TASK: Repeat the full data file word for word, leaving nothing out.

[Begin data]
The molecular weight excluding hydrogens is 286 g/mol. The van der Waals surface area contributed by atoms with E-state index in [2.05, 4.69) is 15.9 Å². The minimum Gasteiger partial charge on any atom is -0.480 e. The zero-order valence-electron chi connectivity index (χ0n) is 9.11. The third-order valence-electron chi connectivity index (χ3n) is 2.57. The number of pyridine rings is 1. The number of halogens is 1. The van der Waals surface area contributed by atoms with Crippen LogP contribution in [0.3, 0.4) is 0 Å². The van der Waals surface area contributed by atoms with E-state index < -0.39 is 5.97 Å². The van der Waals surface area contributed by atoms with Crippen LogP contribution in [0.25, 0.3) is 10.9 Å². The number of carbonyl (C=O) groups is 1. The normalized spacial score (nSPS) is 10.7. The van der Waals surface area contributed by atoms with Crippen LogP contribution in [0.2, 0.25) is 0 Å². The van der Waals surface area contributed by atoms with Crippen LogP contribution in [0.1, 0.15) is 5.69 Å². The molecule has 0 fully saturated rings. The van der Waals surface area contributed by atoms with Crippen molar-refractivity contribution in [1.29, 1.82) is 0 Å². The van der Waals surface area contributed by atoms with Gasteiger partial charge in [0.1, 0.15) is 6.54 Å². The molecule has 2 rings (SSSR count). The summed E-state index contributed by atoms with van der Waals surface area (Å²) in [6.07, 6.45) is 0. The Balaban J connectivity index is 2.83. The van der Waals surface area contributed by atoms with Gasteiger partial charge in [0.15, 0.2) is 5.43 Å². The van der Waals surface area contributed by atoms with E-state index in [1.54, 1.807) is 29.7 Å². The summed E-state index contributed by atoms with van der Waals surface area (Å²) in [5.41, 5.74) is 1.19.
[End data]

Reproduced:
The molecular weight excluding hydrogens is 286 g/mol. The van der Waals surface area contributed by atoms with E-state index in [2.05, 4.69) is 15.9 Å². The minimum Gasteiger partial charge on any atom is -0.480 e. The zero-order valence-electron chi connectivity index (χ0n) is 9.11. The third-order valence-electron chi connectivity index (χ3n) is 2.57. The number of pyridine rings is 1. The number of halogens is 1. The van der Waals surface area contributed by atoms with Crippen LogP contribution in [0.3, 0.4) is 0 Å². The van der Waals surface area contributed by atoms with E-state index < -0.39 is 5.97 Å². The van der Waals surface area contributed by atoms with Crippen LogP contribution in [0.25, 0.3) is 10.9 Å². The number of carbonyl (C=O) groups is 1. The normalized spacial score (nSPS) is 10.7. The van der Waals surface area contributed by atoms with Crippen LogP contribution in [0.2, 0.25) is 0 Å². The van der Waals surface area contributed by atoms with Crippen LogP contribution in [0.1, 0.15) is 5.69 Å². The molecule has 0 fully saturated rings. The van der Waals surface area contributed by atoms with Crippen molar-refractivity contribution in [1.29, 1.82) is 0 Å². The van der Waals surface area contributed by atoms with Gasteiger partial charge in [0.1, 0.15) is 6.54 Å². The molecule has 2 rings (SSSR count). The summed E-state index contributed by atoms with van der Waals surface area (Å²) in [6.07, 6.45) is 0. The Balaban J connectivity index is 2.83. The van der Waals surface area contributed by atoms with Gasteiger partial charge in [0.15, 0.2) is 5.43 Å². The van der Waals surface area contributed by atoms with E-state index in [1.54, 1.807) is 29.7 Å². The summed E-state index contributed by atoms with van der Waals surface area (Å²) in [5.41, 5.74) is 1.19.